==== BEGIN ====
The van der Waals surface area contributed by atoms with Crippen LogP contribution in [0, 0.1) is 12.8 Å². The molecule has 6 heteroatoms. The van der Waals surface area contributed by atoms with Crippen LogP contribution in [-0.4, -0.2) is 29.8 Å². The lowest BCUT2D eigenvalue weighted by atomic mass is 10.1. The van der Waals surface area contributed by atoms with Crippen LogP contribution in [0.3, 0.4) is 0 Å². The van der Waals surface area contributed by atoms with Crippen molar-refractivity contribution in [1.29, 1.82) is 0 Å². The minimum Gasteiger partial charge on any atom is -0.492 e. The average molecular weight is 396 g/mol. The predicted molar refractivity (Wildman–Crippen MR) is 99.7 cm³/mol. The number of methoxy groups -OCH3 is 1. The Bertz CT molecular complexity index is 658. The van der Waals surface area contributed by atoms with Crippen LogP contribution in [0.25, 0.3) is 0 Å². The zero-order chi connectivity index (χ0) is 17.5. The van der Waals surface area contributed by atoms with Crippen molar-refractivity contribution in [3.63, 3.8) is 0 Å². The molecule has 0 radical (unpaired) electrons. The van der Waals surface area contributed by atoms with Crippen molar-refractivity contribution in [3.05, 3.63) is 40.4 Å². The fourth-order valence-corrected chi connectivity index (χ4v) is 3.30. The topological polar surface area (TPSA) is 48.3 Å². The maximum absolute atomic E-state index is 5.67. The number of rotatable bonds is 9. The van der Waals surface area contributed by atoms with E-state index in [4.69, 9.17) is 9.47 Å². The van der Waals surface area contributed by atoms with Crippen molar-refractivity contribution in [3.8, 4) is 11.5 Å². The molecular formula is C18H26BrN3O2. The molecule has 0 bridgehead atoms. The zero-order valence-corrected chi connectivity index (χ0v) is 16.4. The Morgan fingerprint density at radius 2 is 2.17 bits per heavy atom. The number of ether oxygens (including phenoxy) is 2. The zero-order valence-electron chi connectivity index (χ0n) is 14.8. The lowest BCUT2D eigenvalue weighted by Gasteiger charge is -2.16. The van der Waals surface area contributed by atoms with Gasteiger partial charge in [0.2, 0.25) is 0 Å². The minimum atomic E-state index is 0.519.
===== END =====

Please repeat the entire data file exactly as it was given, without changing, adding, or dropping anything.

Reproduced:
The van der Waals surface area contributed by atoms with Crippen LogP contribution in [0, 0.1) is 12.8 Å². The molecule has 6 heteroatoms. The van der Waals surface area contributed by atoms with Crippen LogP contribution in [-0.4, -0.2) is 29.8 Å². The lowest BCUT2D eigenvalue weighted by atomic mass is 10.1. The van der Waals surface area contributed by atoms with Crippen LogP contribution in [0.3, 0.4) is 0 Å². The van der Waals surface area contributed by atoms with Crippen molar-refractivity contribution in [1.29, 1.82) is 0 Å². The minimum Gasteiger partial charge on any atom is -0.492 e. The average molecular weight is 396 g/mol. The predicted molar refractivity (Wildman–Crippen MR) is 99.7 cm³/mol. The number of methoxy groups -OCH3 is 1. The Bertz CT molecular complexity index is 658. The van der Waals surface area contributed by atoms with Crippen LogP contribution in [0.25, 0.3) is 0 Å². The zero-order chi connectivity index (χ0) is 17.5. The van der Waals surface area contributed by atoms with Crippen molar-refractivity contribution in [3.63, 3.8) is 0 Å². The molecule has 0 radical (unpaired) electrons. The van der Waals surface area contributed by atoms with Crippen molar-refractivity contribution in [3.05, 3.63) is 40.4 Å². The fourth-order valence-corrected chi connectivity index (χ4v) is 3.30. The topological polar surface area (TPSA) is 48.3 Å². The maximum absolute atomic E-state index is 5.67. The number of rotatable bonds is 9. The van der Waals surface area contributed by atoms with E-state index in [4.69, 9.17) is 9.47 Å². The van der Waals surface area contributed by atoms with Crippen molar-refractivity contribution in [3.8, 4) is 11.5 Å². The molecular formula is C18H26BrN3O2. The molecule has 0 bridgehead atoms. The zero-order valence-corrected chi connectivity index (χ0v) is 16.4. The Morgan fingerprint density at radius 2 is 2.17 bits per heavy atom. The number of ether oxygens (including phenoxy) is 2. The zero-order valence-electron chi connectivity index (χ0n) is 14.8. The lowest BCUT2D eigenvalue weighted by Gasteiger charge is -2.16. The van der Waals surface area contributed by atoms with Gasteiger partial charge in [0.2, 0.25) is 0 Å². The minimum atomic E-state index is 0.519.